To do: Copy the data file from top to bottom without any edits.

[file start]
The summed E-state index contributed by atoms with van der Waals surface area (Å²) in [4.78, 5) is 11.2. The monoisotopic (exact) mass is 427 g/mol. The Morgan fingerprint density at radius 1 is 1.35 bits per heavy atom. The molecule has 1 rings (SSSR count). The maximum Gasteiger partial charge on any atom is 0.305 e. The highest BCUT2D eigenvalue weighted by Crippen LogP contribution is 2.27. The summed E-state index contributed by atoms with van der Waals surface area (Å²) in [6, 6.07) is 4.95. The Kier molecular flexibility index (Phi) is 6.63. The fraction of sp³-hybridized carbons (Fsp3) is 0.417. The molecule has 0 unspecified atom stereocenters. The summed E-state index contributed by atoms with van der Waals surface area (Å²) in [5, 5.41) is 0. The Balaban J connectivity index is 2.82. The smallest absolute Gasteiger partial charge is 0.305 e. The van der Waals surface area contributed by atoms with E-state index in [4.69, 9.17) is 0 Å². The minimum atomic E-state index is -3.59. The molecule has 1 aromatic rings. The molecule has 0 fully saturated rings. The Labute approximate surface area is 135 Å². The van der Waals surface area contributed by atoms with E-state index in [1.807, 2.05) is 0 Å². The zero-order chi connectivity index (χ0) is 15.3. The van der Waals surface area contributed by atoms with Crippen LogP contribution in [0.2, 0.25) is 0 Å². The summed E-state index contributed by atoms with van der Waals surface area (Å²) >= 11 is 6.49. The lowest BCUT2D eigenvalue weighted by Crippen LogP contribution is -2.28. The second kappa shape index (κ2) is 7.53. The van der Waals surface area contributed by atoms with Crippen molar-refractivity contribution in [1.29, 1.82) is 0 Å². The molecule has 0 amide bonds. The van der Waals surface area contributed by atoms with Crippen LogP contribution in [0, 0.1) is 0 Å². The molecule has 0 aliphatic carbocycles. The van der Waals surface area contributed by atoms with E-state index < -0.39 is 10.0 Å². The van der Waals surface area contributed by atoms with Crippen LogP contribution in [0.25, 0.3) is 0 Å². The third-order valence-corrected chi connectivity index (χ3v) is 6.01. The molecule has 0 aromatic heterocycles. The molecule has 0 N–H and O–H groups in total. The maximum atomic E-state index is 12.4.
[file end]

The summed E-state index contributed by atoms with van der Waals surface area (Å²) in [4.78, 5) is 11.2. The monoisotopic (exact) mass is 427 g/mol. The Morgan fingerprint density at radius 1 is 1.35 bits per heavy atom. The molecule has 1 rings (SSSR count). The maximum Gasteiger partial charge on any atom is 0.305 e. The highest BCUT2D eigenvalue weighted by Crippen LogP contribution is 2.27. The summed E-state index contributed by atoms with van der Waals surface area (Å²) in [6, 6.07) is 4.95. The Kier molecular flexibility index (Phi) is 6.63. The fraction of sp³-hybridized carbons (Fsp3) is 0.417. The molecule has 0 unspecified atom stereocenters. The summed E-state index contributed by atoms with van der Waals surface area (Å²) in [5, 5.41) is 0. The Balaban J connectivity index is 2.82. The smallest absolute Gasteiger partial charge is 0.305 e. The van der Waals surface area contributed by atoms with E-state index in [4.69, 9.17) is 0 Å². The minimum atomic E-state index is -3.59. The molecule has 1 aromatic rings. The molecule has 0 fully saturated rings. The Labute approximate surface area is 135 Å². The van der Waals surface area contributed by atoms with E-state index in [1.807, 2.05) is 0 Å². The zero-order chi connectivity index (χ0) is 15.3. The van der Waals surface area contributed by atoms with Crippen LogP contribution in [0.2, 0.25) is 0 Å². The summed E-state index contributed by atoms with van der Waals surface area (Å²) >= 11 is 6.49. The lowest BCUT2D eigenvalue weighted by Crippen LogP contribution is -2.28. The second kappa shape index (κ2) is 7.53. The van der Waals surface area contributed by atoms with Crippen molar-refractivity contribution in [1.29, 1.82) is 0 Å². The molecule has 0 amide bonds. The van der Waals surface area contributed by atoms with Crippen LogP contribution in [0, 0.1) is 0 Å². The molecule has 0 aliphatic carbocycles. The van der Waals surface area contributed by atoms with E-state index < -0.39 is 10.0 Å². The van der Waals surface area contributed by atoms with Crippen LogP contribution in [0.25, 0.3) is 0 Å². The third-order valence-corrected chi connectivity index (χ3v) is 6.01. The molecule has 0 aromatic heterocycles. The molecule has 0 N–H and O–H groups in total. The maximum atomic E-state index is 12.4.